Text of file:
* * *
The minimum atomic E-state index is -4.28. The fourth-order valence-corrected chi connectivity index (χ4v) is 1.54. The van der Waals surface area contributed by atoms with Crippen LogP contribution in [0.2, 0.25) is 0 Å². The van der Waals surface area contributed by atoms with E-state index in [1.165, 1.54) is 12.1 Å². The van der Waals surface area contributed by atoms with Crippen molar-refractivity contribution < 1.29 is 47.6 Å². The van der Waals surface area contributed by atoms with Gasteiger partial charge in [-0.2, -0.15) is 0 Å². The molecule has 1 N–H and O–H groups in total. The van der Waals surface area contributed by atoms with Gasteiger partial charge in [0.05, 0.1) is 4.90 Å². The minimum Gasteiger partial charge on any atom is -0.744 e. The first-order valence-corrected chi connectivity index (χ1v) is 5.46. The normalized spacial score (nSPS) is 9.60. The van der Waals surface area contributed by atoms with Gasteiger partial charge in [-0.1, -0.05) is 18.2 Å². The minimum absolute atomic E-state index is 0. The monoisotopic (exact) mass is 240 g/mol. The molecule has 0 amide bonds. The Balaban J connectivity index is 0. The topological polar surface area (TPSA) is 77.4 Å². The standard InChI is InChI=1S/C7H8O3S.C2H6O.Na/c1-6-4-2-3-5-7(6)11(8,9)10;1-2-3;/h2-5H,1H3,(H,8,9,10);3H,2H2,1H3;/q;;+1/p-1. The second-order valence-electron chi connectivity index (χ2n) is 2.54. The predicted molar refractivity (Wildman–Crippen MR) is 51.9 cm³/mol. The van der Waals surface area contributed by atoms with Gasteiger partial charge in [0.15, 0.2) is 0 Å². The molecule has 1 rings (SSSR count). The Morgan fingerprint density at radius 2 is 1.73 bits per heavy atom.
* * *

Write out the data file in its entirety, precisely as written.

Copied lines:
The minimum atomic E-state index is -4.28. The fourth-order valence-corrected chi connectivity index (χ4v) is 1.54. The van der Waals surface area contributed by atoms with Crippen LogP contribution in [0.2, 0.25) is 0 Å². The van der Waals surface area contributed by atoms with E-state index in [1.165, 1.54) is 12.1 Å². The van der Waals surface area contributed by atoms with Crippen molar-refractivity contribution < 1.29 is 47.6 Å². The van der Waals surface area contributed by atoms with Gasteiger partial charge in [-0.2, -0.15) is 0 Å². The molecule has 1 N–H and O–H groups in total. The van der Waals surface area contributed by atoms with Gasteiger partial charge in [0.05, 0.1) is 4.90 Å². The minimum Gasteiger partial charge on any atom is -0.744 e. The first-order valence-corrected chi connectivity index (χ1v) is 5.46. The normalized spacial score (nSPS) is 9.60. The van der Waals surface area contributed by atoms with Gasteiger partial charge in [-0.1, -0.05) is 18.2 Å². The minimum absolute atomic E-state index is 0. The monoisotopic (exact) mass is 240 g/mol. The molecule has 0 amide bonds. The Balaban J connectivity index is 0. The topological polar surface area (TPSA) is 77.4 Å². The standard InChI is InChI=1S/C7H8O3S.C2H6O.Na/c1-6-4-2-3-5-7(6)11(8,9)10;1-2-3;/h2-5H,1H3,(H,8,9,10);3H,2H2,1H3;/q;;+1/p-1. The second-order valence-electron chi connectivity index (χ2n) is 2.54. The predicted molar refractivity (Wildman–Crippen MR) is 51.9 cm³/mol. The van der Waals surface area contributed by atoms with Gasteiger partial charge in [0.15, 0.2) is 0 Å². The molecule has 1 rings (SSSR count). The Morgan fingerprint density at radius 2 is 1.73 bits per heavy atom.